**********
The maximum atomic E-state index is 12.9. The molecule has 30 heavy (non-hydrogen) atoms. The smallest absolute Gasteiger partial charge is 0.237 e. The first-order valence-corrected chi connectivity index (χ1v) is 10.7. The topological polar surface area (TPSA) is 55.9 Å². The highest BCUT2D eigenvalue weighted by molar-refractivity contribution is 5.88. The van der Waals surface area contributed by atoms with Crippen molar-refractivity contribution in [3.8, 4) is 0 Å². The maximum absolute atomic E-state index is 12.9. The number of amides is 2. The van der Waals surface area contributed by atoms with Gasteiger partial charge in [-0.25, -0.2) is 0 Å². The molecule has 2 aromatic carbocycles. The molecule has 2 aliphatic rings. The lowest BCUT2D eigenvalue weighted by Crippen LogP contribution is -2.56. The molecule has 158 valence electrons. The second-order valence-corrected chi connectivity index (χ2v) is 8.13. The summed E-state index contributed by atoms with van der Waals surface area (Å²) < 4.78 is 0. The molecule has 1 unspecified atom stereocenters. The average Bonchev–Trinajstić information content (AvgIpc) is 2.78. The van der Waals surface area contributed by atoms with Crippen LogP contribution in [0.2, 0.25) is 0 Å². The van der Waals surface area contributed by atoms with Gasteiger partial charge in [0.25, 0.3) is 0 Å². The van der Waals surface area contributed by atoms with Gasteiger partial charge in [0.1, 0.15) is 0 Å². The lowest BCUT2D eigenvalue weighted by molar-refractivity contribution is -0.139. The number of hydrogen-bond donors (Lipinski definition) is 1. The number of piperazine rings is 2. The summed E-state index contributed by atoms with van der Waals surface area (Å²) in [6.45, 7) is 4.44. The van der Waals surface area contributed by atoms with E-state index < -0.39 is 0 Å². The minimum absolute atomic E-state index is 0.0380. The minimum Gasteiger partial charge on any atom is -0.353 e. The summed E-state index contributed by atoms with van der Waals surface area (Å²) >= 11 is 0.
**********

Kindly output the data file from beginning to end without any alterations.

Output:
The maximum atomic E-state index is 12.9. The molecule has 30 heavy (non-hydrogen) atoms. The smallest absolute Gasteiger partial charge is 0.237 e. The first-order valence-corrected chi connectivity index (χ1v) is 10.7. The topological polar surface area (TPSA) is 55.9 Å². The highest BCUT2D eigenvalue weighted by molar-refractivity contribution is 5.88. The van der Waals surface area contributed by atoms with Crippen molar-refractivity contribution in [3.8, 4) is 0 Å². The maximum absolute atomic E-state index is 12.9. The number of amides is 2. The van der Waals surface area contributed by atoms with Gasteiger partial charge in [-0.25, -0.2) is 0 Å². The molecule has 2 aromatic carbocycles. The molecule has 2 aliphatic rings. The lowest BCUT2D eigenvalue weighted by Crippen LogP contribution is -2.56. The molecule has 158 valence electrons. The second-order valence-corrected chi connectivity index (χ2v) is 8.13. The summed E-state index contributed by atoms with van der Waals surface area (Å²) < 4.78 is 0. The molecule has 1 unspecified atom stereocenters. The average Bonchev–Trinajstić information content (AvgIpc) is 2.78. The van der Waals surface area contributed by atoms with Crippen LogP contribution in [0.2, 0.25) is 0 Å². The van der Waals surface area contributed by atoms with Gasteiger partial charge in [0.25, 0.3) is 0 Å². The van der Waals surface area contributed by atoms with Gasteiger partial charge in [0.1, 0.15) is 0 Å². The lowest BCUT2D eigenvalue weighted by molar-refractivity contribution is -0.139. The number of hydrogen-bond donors (Lipinski definition) is 1. The number of piperazine rings is 2. The summed E-state index contributed by atoms with van der Waals surface area (Å²) in [6.45, 7) is 4.44. The van der Waals surface area contributed by atoms with E-state index < -0.39 is 0 Å². The minimum absolute atomic E-state index is 0.0380. The minimum Gasteiger partial charge on any atom is -0.353 e. The summed E-state index contributed by atoms with van der Waals surface area (Å²) >= 11 is 0.